This year’s Parkinson’s Conference at Pennington Biomedical Research Center had a major objective: generate interest in starting a clinical trial at the center to more deeply study the neurological disease.

According to Dr. Don Ingram, conference director, the center does basic research on Parkinson’s disease, but does not have the funds to do clinical studies.

“Clinical research is very expensive,” he said.

Ingram said about $100,000 is needed to fund the pilot study, which would look into how blueberry consumption affects those with Parkinson’s.

The clinical trial would involve about 24 people who would consume blueberries for six to eight weeks.

The center is halfway there with funding after getting about $50,000 from the Wild Blueberry Association of North America, which has a research program to study blueberries. However, Ingram said it could take time before the center can get the other half.

“There is no certainty that this will happen anytime soon,” he said. “The effort is a work in progress.”

While conference participants could choose to add to the $50,000, the conference’s purpose was not to raise funds, only spread awareness about the importance of Parkinson’s disease research.

About 500 people attended the July 19 conference, where several experts spoke, including Claire Meunier, vice president of research engagement at the Michael J. Fox Foundation for Parkinson’s Research.

According to Meunier, the foundation has spent more than $450 million on research since its founding in 2000 and supports 450 projects around the world.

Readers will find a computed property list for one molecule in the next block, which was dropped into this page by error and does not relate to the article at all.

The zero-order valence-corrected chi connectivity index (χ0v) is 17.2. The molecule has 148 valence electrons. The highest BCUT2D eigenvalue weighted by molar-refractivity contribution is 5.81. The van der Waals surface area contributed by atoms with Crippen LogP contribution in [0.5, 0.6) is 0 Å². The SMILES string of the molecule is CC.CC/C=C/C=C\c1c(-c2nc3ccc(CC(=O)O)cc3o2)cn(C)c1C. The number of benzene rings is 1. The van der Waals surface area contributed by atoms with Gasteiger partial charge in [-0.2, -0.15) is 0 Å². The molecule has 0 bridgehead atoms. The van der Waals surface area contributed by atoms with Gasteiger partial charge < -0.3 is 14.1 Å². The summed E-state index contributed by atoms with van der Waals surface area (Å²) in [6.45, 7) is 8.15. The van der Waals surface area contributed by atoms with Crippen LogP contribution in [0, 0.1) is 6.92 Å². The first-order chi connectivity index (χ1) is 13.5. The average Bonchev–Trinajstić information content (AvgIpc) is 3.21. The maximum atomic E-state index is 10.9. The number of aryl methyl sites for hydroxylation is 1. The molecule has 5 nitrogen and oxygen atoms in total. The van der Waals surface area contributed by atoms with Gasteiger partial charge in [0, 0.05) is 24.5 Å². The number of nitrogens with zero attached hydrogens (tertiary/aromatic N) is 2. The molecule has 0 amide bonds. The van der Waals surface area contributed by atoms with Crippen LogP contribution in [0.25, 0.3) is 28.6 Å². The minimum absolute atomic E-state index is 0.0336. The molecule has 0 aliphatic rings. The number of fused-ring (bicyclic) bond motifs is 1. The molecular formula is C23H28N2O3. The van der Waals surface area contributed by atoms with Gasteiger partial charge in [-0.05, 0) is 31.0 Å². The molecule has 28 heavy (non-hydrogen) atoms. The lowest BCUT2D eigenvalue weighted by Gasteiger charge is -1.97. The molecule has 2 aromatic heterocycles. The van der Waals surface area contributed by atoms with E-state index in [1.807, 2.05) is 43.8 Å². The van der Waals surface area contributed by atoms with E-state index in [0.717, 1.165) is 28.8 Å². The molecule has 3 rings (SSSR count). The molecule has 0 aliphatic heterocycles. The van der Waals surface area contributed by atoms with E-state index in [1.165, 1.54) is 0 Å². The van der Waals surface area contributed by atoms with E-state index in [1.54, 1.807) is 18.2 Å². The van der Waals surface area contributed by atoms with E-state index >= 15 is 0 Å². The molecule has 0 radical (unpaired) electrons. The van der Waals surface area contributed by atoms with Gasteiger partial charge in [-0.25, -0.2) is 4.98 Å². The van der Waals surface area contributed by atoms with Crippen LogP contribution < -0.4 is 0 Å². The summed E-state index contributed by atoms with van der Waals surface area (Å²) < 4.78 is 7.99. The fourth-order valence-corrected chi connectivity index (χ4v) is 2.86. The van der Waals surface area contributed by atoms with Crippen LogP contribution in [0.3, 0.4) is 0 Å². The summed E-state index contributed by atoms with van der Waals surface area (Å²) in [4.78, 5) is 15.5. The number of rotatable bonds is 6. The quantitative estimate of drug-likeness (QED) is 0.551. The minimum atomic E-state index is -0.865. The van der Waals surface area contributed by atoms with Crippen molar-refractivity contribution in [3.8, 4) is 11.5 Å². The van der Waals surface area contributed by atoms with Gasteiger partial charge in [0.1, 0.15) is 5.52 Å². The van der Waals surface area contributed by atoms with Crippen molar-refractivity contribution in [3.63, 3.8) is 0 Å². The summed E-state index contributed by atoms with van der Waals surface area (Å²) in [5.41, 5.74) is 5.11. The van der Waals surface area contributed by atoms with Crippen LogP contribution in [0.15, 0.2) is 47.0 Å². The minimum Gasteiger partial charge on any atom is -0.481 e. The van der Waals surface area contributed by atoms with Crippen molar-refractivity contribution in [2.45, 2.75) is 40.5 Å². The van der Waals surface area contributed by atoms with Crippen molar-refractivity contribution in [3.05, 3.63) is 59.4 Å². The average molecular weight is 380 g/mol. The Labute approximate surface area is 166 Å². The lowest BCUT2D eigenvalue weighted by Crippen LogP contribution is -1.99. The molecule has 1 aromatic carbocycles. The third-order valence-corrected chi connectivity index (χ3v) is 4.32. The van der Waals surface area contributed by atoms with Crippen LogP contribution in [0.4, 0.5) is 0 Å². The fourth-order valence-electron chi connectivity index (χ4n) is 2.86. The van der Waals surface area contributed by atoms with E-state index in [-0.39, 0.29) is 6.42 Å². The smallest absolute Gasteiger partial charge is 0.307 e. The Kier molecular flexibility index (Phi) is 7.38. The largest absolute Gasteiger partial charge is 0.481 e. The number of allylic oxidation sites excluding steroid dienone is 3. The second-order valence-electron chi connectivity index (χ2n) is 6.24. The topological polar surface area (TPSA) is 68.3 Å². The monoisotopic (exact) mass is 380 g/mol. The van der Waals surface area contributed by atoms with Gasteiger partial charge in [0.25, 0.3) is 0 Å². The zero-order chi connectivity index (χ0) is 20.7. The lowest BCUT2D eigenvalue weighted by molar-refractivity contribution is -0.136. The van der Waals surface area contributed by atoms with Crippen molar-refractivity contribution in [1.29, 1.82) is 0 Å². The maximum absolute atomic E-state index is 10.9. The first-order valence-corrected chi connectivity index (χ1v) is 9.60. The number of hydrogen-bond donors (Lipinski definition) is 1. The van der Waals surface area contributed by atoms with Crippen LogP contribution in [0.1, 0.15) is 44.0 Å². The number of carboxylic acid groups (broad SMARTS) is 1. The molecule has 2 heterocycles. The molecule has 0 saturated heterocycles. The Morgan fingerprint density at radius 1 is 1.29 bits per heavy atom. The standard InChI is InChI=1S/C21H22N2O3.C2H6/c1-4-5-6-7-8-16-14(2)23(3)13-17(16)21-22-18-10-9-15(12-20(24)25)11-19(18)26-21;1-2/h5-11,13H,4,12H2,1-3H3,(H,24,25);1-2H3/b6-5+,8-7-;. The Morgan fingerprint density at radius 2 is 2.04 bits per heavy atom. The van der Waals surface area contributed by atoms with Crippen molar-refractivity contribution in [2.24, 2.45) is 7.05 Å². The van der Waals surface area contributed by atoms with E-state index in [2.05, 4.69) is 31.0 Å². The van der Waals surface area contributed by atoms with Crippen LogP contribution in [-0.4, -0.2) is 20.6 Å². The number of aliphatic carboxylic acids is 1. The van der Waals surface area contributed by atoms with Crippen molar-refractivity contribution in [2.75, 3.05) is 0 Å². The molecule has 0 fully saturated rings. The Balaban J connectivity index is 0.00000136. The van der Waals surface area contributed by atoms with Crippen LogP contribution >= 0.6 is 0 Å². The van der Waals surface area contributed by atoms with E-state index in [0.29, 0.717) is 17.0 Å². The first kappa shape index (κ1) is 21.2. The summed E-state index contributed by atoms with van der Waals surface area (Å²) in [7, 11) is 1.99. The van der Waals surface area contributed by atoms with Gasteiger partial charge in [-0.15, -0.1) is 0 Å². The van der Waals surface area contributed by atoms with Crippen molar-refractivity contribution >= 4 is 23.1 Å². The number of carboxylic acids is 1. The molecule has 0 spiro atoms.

She gave an update on the foundation’s search for a drug to prevent Parkinson’s and better treatment options for its symptoms, which include tremors, rigidity, cognitive impairment and mood disorders, among others.

About 65,000 people in Louisiana have Parkinson’s, which is one of the higher rates in the country, according to information from Pennington.

But, the cause of the disease has yet to be pinpointed.

Ingram said in some cases, the disease is connected to genetic mutations, but that does not account for the majority of cases.

Another connection the disease has shown is with certain environmental factors, such as pesticide exposure and head trauma. However, Ingram said those cases are also rare.

Meunier said the foundation believes it is a combination of genetic and environmental factors.

“Researchers say there is a continuum with some incidences of disease more influenced by genetics, some more influenced by environment and most somewhere in between,” she said.